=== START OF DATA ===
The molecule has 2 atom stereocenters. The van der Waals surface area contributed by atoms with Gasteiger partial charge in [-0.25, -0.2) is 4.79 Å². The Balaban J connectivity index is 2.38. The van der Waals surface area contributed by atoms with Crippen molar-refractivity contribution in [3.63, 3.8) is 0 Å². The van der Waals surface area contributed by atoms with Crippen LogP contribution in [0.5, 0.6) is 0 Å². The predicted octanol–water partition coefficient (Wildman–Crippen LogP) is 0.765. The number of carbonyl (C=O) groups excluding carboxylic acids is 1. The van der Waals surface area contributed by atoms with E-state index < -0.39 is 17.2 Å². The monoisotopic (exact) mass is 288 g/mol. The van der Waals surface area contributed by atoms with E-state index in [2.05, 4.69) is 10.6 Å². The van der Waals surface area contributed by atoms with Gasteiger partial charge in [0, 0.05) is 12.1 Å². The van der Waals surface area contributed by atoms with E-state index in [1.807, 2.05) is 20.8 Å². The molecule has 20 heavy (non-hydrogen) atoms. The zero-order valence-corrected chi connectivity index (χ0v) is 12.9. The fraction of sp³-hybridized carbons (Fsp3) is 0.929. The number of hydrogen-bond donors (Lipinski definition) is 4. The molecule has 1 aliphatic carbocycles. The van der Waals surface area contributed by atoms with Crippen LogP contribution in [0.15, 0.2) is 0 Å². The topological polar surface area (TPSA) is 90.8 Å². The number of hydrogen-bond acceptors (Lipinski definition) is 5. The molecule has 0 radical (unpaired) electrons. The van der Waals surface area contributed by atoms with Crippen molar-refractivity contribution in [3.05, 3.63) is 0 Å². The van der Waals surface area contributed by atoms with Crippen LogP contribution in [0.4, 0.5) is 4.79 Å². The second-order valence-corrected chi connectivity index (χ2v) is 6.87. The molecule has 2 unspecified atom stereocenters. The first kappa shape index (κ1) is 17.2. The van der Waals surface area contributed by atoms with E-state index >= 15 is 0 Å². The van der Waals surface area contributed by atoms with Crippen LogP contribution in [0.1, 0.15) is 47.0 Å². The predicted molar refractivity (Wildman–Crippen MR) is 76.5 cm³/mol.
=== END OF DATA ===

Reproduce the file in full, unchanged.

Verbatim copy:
The molecule has 2 atom stereocenters. The van der Waals surface area contributed by atoms with Gasteiger partial charge in [-0.25, -0.2) is 4.79 Å². The Balaban J connectivity index is 2.38. The van der Waals surface area contributed by atoms with Crippen molar-refractivity contribution in [3.63, 3.8) is 0 Å². The van der Waals surface area contributed by atoms with Crippen LogP contribution in [0.5, 0.6) is 0 Å². The predicted octanol–water partition coefficient (Wildman–Crippen LogP) is 0.765. The number of carbonyl (C=O) groups excluding carboxylic acids is 1. The van der Waals surface area contributed by atoms with E-state index < -0.39 is 17.2 Å². The monoisotopic (exact) mass is 288 g/mol. The van der Waals surface area contributed by atoms with E-state index in [2.05, 4.69) is 10.6 Å². The van der Waals surface area contributed by atoms with Gasteiger partial charge in [0, 0.05) is 12.1 Å². The van der Waals surface area contributed by atoms with E-state index in [1.807, 2.05) is 20.8 Å². The molecule has 20 heavy (non-hydrogen) atoms. The zero-order valence-corrected chi connectivity index (χ0v) is 12.9. The fraction of sp³-hybridized carbons (Fsp3) is 0.929. The number of hydrogen-bond donors (Lipinski definition) is 4. The molecule has 1 aliphatic carbocycles. The van der Waals surface area contributed by atoms with Crippen LogP contribution in [0.15, 0.2) is 0 Å². The topological polar surface area (TPSA) is 90.8 Å². The number of hydrogen-bond acceptors (Lipinski definition) is 5. The molecule has 0 radical (unpaired) electrons. The van der Waals surface area contributed by atoms with Crippen molar-refractivity contribution in [3.05, 3.63) is 0 Å². The van der Waals surface area contributed by atoms with Crippen LogP contribution in [0.4, 0.5) is 4.79 Å². The second-order valence-corrected chi connectivity index (χ2v) is 6.87. The molecule has 2 unspecified atom stereocenters. The first kappa shape index (κ1) is 17.2. The van der Waals surface area contributed by atoms with E-state index >= 15 is 0 Å². The van der Waals surface area contributed by atoms with Crippen LogP contribution in [0.1, 0.15) is 47.0 Å². The predicted molar refractivity (Wildman–Crippen MR) is 76.5 cm³/mol.